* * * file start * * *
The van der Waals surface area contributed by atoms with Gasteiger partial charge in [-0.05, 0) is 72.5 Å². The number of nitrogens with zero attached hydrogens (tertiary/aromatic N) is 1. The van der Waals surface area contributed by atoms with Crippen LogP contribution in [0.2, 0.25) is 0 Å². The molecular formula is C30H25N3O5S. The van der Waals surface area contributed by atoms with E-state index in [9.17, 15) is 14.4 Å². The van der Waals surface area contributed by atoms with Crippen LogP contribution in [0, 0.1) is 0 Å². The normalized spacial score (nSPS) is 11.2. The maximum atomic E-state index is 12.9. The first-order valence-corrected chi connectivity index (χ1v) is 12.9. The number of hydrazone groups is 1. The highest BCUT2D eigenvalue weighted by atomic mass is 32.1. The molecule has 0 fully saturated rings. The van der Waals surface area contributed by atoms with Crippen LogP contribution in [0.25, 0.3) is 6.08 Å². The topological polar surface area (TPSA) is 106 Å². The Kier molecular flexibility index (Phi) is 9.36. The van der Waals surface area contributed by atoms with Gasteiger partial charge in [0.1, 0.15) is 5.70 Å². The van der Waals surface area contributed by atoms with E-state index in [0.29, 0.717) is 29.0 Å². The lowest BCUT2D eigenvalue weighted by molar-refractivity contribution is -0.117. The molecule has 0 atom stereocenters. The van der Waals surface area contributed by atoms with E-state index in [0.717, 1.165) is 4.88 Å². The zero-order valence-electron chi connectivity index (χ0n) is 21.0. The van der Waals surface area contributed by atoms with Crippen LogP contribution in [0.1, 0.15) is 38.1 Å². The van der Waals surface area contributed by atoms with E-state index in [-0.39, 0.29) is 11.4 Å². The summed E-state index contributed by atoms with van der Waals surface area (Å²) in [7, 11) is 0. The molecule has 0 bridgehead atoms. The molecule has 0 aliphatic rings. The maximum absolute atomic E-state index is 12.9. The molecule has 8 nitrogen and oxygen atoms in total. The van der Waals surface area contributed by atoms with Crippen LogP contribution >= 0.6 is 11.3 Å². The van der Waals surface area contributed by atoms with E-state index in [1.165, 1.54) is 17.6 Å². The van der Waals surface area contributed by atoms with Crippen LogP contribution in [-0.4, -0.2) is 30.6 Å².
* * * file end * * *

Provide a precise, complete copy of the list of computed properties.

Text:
The van der Waals surface area contributed by atoms with Gasteiger partial charge in [-0.05, 0) is 72.5 Å². The number of nitrogens with zero attached hydrogens (tertiary/aromatic N) is 1. The van der Waals surface area contributed by atoms with Crippen LogP contribution in [0.2, 0.25) is 0 Å². The molecular formula is C30H25N3O5S. The van der Waals surface area contributed by atoms with E-state index in [9.17, 15) is 14.4 Å². The van der Waals surface area contributed by atoms with Crippen LogP contribution in [0, 0.1) is 0 Å². The normalized spacial score (nSPS) is 11.2. The maximum atomic E-state index is 12.9. The first-order valence-corrected chi connectivity index (χ1v) is 12.9. The number of hydrazone groups is 1. The highest BCUT2D eigenvalue weighted by atomic mass is 32.1. The molecule has 0 fully saturated rings. The van der Waals surface area contributed by atoms with Crippen LogP contribution in [0.25, 0.3) is 6.08 Å². The topological polar surface area (TPSA) is 106 Å². The Kier molecular flexibility index (Phi) is 9.36. The van der Waals surface area contributed by atoms with Gasteiger partial charge in [0.1, 0.15) is 5.70 Å². The van der Waals surface area contributed by atoms with E-state index in [0.29, 0.717) is 29.0 Å². The lowest BCUT2D eigenvalue weighted by molar-refractivity contribution is -0.117. The molecule has 0 atom stereocenters. The van der Waals surface area contributed by atoms with E-state index in [0.717, 1.165) is 4.88 Å². The zero-order valence-electron chi connectivity index (χ0n) is 21.0. The van der Waals surface area contributed by atoms with Crippen LogP contribution in [0.1, 0.15) is 38.1 Å². The van der Waals surface area contributed by atoms with E-state index in [-0.39, 0.29) is 11.4 Å². The summed E-state index contributed by atoms with van der Waals surface area (Å²) in [7, 11) is 0. The molecule has 0 bridgehead atoms. The molecule has 0 aliphatic rings. The maximum absolute atomic E-state index is 12.9. The molecule has 8 nitrogen and oxygen atoms in total. The van der Waals surface area contributed by atoms with Crippen LogP contribution >= 0.6 is 11.3 Å². The van der Waals surface area contributed by atoms with E-state index in [1.165, 1.54) is 17.6 Å². The van der Waals surface area contributed by atoms with Crippen LogP contribution in [-0.4, -0.2) is 30.6 Å².